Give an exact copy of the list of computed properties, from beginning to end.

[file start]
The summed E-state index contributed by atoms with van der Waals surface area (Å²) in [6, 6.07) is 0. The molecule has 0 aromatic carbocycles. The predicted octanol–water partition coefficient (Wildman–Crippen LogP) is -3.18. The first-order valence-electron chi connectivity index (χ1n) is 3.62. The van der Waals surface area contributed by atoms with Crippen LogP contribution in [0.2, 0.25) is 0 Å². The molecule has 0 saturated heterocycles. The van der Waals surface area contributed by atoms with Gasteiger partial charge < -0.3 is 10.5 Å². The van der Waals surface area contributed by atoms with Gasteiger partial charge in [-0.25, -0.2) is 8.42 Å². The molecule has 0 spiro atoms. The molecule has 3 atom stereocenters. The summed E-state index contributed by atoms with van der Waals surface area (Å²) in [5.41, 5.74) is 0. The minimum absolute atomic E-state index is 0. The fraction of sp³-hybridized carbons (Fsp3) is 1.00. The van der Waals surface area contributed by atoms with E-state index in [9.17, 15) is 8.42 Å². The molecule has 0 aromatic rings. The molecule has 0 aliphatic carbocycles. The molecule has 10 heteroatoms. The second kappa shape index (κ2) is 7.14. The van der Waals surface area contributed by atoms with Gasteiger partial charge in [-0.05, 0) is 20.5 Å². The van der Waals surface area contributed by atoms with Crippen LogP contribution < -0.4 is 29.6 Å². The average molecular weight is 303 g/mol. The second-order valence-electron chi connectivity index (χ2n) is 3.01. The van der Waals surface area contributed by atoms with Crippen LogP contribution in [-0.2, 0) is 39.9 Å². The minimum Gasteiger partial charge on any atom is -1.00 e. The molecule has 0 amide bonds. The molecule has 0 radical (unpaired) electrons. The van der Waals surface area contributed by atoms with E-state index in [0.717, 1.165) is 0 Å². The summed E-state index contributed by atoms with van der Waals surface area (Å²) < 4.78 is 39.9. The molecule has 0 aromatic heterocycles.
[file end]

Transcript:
The summed E-state index contributed by atoms with van der Waals surface area (Å²) in [6, 6.07) is 0. The molecule has 0 aromatic carbocycles. The predicted octanol–water partition coefficient (Wildman–Crippen LogP) is -3.18. The first-order valence-electron chi connectivity index (χ1n) is 3.62. The van der Waals surface area contributed by atoms with Crippen LogP contribution in [0.2, 0.25) is 0 Å². The molecule has 0 saturated heterocycles. The van der Waals surface area contributed by atoms with Gasteiger partial charge < -0.3 is 10.5 Å². The van der Waals surface area contributed by atoms with Gasteiger partial charge in [-0.25, -0.2) is 8.42 Å². The molecule has 0 spiro atoms. The molecule has 3 atom stereocenters. The summed E-state index contributed by atoms with van der Waals surface area (Å²) in [5.41, 5.74) is 0. The minimum absolute atomic E-state index is 0. The fraction of sp³-hybridized carbons (Fsp3) is 1.00. The van der Waals surface area contributed by atoms with E-state index in [9.17, 15) is 8.42 Å². The molecule has 0 aromatic rings. The molecule has 0 aliphatic carbocycles. The molecule has 10 heteroatoms. The second kappa shape index (κ2) is 7.14. The van der Waals surface area contributed by atoms with Gasteiger partial charge in [-0.05, 0) is 20.5 Å². The van der Waals surface area contributed by atoms with Crippen LogP contribution < -0.4 is 29.6 Å². The average molecular weight is 303 g/mol. The second-order valence-electron chi connectivity index (χ2n) is 3.01. The van der Waals surface area contributed by atoms with Crippen LogP contribution in [-0.2, 0) is 39.9 Å². The minimum Gasteiger partial charge on any atom is -1.00 e. The molecule has 0 amide bonds. The molecule has 0 radical (unpaired) electrons. The van der Waals surface area contributed by atoms with E-state index in [0.717, 1.165) is 0 Å². The summed E-state index contributed by atoms with van der Waals surface area (Å²) < 4.78 is 39.9. The molecule has 0 aromatic heterocycles.